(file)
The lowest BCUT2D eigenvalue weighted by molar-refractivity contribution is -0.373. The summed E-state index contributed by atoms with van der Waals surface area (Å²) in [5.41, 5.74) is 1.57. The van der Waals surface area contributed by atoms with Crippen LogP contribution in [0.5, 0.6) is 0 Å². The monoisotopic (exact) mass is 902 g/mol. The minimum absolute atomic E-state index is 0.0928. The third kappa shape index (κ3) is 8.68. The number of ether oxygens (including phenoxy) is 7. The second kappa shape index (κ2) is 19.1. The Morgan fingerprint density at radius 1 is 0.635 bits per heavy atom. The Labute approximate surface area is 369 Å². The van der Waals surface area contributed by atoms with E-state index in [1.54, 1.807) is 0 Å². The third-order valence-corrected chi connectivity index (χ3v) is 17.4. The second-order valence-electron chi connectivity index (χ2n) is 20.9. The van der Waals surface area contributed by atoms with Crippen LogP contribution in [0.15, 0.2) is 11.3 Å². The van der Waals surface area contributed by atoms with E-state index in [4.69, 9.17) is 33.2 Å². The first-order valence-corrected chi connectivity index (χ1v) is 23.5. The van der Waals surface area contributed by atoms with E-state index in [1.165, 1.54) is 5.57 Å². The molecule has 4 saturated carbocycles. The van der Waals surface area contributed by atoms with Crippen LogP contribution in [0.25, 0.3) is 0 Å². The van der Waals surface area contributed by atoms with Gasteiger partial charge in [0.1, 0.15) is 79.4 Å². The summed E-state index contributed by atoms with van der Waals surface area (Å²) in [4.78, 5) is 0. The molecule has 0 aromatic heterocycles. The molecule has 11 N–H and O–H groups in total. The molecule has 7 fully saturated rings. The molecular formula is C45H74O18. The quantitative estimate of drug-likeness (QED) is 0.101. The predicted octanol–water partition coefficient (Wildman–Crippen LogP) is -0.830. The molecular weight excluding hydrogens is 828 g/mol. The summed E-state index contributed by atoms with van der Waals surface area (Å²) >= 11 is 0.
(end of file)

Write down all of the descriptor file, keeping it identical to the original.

The lowest BCUT2D eigenvalue weighted by molar-refractivity contribution is -0.373. The summed E-state index contributed by atoms with van der Waals surface area (Å²) in [5.41, 5.74) is 1.57. The van der Waals surface area contributed by atoms with Crippen LogP contribution in [0.5, 0.6) is 0 Å². The monoisotopic (exact) mass is 902 g/mol. The minimum absolute atomic E-state index is 0.0928. The third kappa shape index (κ3) is 8.68. The number of ether oxygens (including phenoxy) is 7. The second kappa shape index (κ2) is 19.1. The Morgan fingerprint density at radius 1 is 0.635 bits per heavy atom. The Labute approximate surface area is 369 Å². The van der Waals surface area contributed by atoms with E-state index in [1.54, 1.807) is 0 Å². The third-order valence-corrected chi connectivity index (χ3v) is 17.4. The second-order valence-electron chi connectivity index (χ2n) is 20.9. The van der Waals surface area contributed by atoms with Crippen LogP contribution in [0.15, 0.2) is 11.3 Å². The van der Waals surface area contributed by atoms with E-state index in [4.69, 9.17) is 33.2 Å². The first-order valence-corrected chi connectivity index (χ1v) is 23.5. The van der Waals surface area contributed by atoms with E-state index in [1.165, 1.54) is 5.57 Å². The molecule has 4 saturated carbocycles. The van der Waals surface area contributed by atoms with Crippen LogP contribution in [0.25, 0.3) is 0 Å². The van der Waals surface area contributed by atoms with Gasteiger partial charge in [0.1, 0.15) is 79.4 Å². The summed E-state index contributed by atoms with van der Waals surface area (Å²) in [4.78, 5) is 0. The molecule has 0 aromatic heterocycles. The molecule has 11 N–H and O–H groups in total. The molecule has 7 fully saturated rings. The molecular formula is C45H74O18. The quantitative estimate of drug-likeness (QED) is 0.101. The predicted octanol–water partition coefficient (Wildman–Crippen LogP) is -0.830. The molecular weight excluding hydrogens is 828 g/mol. The summed E-state index contributed by atoms with van der Waals surface area (Å²) >= 11 is 0.